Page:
Hank the Tank, a 400-Pound Bear Behind Lake Tahoe Break-Ins, Is Captured


One of the most prolific thieves in the South Lake Tahoe, Calif., area was “safely immobilized” by tranquilizer dart and apprehended Friday morning, according to state officials: a 400-pound black bear that the public had come to know as Hank the Tank.

The captured bear was responsible for at least 21 confirmed home break-ins and extensive property damage in Tahoe Keys dating back to early 2022, the California Department of Fish and Wildlife said in a news release. The bear will be transported to an animal sanctuary in Colorado this week.

Based on visual observations made by residents during a string of rummaging and ransacking incidents dating back to 2021, the public initially thought “Hank the Tank” was one male bear. But the bear that was captured on Friday, a female known to the state as 64F, is one of three bears responsible for some of the area break-ins that had been attributed to Hank.

“I guess they all technically are ‘Hank the Tank,’” Jordan Traverso, a spokeswoman for the department, said. She said the “other Hanks” have not “presented themselves as problems” this year in Tahoe Keys, a gated community about 190 miles northeast of San Francisco.

The female Hank, however, remained at-large — and “exceptionally large,” according to state wildlife authorities.

For over a year, this Hank had terrorized members of the community, ripping off screen doors and parts of garage doors, rummaging through garbage bins, climbing stairs and scratching up cars, prompting dozens of calls to the police. At one home in the area, Ms. Traverso said, Hank ripped off siding so that she could access part of the house from underneath.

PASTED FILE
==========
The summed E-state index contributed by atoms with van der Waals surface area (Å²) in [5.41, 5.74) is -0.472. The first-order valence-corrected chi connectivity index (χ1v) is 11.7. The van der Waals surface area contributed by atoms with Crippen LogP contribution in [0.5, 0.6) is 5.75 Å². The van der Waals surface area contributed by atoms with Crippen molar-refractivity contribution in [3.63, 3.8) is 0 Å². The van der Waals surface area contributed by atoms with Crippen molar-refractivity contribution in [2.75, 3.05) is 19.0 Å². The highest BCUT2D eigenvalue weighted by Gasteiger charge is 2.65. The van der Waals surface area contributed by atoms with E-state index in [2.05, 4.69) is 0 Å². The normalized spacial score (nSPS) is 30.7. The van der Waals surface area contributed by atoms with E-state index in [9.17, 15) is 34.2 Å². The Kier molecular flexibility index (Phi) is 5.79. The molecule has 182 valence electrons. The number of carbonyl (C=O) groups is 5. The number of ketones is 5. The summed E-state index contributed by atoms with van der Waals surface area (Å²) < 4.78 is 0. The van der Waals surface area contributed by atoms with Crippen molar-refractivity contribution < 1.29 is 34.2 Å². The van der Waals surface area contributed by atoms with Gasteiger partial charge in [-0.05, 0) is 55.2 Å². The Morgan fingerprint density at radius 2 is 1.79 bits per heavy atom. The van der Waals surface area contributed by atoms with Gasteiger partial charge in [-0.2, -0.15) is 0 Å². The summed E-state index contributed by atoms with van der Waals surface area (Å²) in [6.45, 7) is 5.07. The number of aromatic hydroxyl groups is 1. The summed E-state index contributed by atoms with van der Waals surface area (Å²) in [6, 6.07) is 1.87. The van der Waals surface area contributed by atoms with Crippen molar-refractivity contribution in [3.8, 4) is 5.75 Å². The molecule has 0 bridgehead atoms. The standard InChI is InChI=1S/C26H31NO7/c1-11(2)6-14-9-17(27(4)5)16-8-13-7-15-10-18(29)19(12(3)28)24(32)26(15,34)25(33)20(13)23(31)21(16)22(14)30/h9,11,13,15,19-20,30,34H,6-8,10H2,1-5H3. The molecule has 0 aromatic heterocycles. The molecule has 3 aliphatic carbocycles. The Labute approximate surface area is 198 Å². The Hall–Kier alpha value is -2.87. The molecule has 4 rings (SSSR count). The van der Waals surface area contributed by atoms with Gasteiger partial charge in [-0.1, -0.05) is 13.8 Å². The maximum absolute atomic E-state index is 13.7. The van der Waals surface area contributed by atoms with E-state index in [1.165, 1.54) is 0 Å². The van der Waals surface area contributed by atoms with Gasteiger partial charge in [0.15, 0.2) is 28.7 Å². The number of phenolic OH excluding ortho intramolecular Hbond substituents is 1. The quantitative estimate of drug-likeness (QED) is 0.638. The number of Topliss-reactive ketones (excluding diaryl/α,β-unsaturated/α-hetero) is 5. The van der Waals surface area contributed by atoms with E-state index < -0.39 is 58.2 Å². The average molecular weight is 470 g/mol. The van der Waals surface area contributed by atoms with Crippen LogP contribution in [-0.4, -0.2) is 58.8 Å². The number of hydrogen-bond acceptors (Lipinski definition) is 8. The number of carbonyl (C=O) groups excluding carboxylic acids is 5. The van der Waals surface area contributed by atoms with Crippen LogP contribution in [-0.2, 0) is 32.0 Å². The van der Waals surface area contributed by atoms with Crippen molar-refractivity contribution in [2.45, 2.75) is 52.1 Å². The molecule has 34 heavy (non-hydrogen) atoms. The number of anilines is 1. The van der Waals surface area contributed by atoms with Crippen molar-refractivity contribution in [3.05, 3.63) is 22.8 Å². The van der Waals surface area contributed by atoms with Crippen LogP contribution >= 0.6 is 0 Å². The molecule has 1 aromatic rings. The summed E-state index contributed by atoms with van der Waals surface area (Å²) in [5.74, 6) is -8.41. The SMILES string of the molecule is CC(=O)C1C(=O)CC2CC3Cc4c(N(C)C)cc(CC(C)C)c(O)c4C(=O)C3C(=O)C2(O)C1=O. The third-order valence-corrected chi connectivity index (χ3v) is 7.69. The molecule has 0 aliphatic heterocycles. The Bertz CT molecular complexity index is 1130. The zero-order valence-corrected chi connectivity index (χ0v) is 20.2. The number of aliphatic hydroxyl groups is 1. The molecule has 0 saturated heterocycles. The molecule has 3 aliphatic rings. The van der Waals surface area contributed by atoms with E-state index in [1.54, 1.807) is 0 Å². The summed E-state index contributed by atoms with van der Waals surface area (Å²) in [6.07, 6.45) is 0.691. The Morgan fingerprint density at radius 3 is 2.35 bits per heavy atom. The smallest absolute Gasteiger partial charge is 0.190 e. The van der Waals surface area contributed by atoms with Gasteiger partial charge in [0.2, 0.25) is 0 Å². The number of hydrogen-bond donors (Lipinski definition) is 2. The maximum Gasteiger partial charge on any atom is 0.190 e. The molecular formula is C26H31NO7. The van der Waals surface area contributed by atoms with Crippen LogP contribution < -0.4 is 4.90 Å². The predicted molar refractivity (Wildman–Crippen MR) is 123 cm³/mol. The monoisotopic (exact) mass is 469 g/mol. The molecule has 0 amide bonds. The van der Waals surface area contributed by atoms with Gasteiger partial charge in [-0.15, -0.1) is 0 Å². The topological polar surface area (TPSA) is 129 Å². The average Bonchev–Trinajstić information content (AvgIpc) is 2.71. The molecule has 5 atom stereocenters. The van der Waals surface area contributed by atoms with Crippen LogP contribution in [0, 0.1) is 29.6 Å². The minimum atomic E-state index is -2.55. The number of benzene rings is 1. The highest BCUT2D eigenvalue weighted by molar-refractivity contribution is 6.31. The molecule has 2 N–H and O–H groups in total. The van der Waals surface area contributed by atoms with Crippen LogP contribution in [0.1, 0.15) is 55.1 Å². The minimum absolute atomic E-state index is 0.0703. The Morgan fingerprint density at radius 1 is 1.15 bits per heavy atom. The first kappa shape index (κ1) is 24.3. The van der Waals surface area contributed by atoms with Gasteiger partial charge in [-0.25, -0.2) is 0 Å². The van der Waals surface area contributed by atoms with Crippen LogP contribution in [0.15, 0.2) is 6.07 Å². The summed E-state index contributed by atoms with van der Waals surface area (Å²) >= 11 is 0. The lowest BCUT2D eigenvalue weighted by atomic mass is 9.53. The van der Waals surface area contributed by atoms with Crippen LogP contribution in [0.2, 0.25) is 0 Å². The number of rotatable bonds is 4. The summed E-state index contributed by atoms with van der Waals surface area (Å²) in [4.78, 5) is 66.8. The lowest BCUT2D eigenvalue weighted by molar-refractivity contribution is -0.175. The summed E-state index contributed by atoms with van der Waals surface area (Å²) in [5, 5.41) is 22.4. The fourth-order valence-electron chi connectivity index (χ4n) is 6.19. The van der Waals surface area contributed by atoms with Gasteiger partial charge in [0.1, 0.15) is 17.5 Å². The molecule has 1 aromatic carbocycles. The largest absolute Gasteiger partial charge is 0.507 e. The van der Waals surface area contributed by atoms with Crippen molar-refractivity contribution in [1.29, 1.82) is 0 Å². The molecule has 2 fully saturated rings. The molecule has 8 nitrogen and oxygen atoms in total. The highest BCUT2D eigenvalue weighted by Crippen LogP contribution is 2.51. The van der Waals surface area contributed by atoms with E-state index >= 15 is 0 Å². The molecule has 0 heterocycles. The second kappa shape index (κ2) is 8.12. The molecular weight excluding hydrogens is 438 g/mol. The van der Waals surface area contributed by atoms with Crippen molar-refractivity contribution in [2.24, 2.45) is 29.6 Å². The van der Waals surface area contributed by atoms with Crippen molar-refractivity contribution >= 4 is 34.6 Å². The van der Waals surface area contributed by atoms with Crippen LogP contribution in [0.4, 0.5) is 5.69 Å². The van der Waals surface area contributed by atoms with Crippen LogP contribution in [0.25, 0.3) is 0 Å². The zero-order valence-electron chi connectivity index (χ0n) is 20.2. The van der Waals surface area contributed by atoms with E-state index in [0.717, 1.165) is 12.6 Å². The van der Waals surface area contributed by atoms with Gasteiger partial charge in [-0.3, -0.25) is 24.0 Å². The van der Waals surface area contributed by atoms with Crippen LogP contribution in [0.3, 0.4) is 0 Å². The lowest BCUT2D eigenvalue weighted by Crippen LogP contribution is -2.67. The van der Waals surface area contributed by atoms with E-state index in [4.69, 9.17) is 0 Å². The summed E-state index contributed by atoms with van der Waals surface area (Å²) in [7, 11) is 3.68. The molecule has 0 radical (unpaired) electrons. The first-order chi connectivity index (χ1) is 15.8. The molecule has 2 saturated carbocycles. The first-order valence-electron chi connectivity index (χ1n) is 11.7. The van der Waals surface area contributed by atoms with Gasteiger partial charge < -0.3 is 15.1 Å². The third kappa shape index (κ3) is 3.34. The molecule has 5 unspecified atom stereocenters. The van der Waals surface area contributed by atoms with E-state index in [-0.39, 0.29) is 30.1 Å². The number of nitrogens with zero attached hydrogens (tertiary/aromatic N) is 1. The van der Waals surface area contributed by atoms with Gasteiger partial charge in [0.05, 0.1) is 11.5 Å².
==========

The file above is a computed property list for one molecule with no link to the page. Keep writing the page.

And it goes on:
Bears are “incredibly adept with their hands,” capable of opening latches and doors, Ms. Traverso explained. “They know what refrigerators look like, and they know what’s in them.”

The average black bear in the Western United States weighs 100 to 300 pounds, according to the Washington Department of Fish and Wildlife. In ransacking homes and rummaging through trash cans, Hank learned that she could quickly access thousands of calories at once. It is a troubling behavior that she was teaching her three cubs, which were also captured on Friday, the authorities said.

The state wildlife department hopes to rehabilitate the three young cubs, at least one of which had served as an accomplice in recent break-ins, by sending them to the Sonoma County Wildlife Rescue, about 200 miles west of South Lake Tahoe. The department said it intended to release the cubs back into the wild.

Their mother will be moved this week to the Wild Animal Sanctuary near Springfield, Colo., where she will live in a 300-acre habitat that is quite similar to the environment she knew in California.

“The only difference is, we deliver the food,” said Pat Craig, the executive director of the sanctuary, adding that Hank was expected to arrive there on Tuesday.

Gov. Jared Polis of Colorado welcomed Hank to the state on social media, saying she ”turned out to be Henrietta the Tank.”

Hank’s circumstances are “pretty rare,” as most “problem bears” are euthanized, Mr. Craig noted. He estimated “anywhere from 300 to close to 1,000” are put down each year in the United States.

The California Department of Fish and Wildlife said in its statement that it pursued “an alternative solution” for the bear they call 64F, or Hank, “given the widespread interest in this bear.”

Even so, Ms. Traverso said that, ideally, wild animals “remain wild forever.” She urged that people living near areas inhabited by bears secure their garbage, pick up fruit that falls from trees and refrain from putting out bird feeders. Humans are the “controllable factor,” she said.


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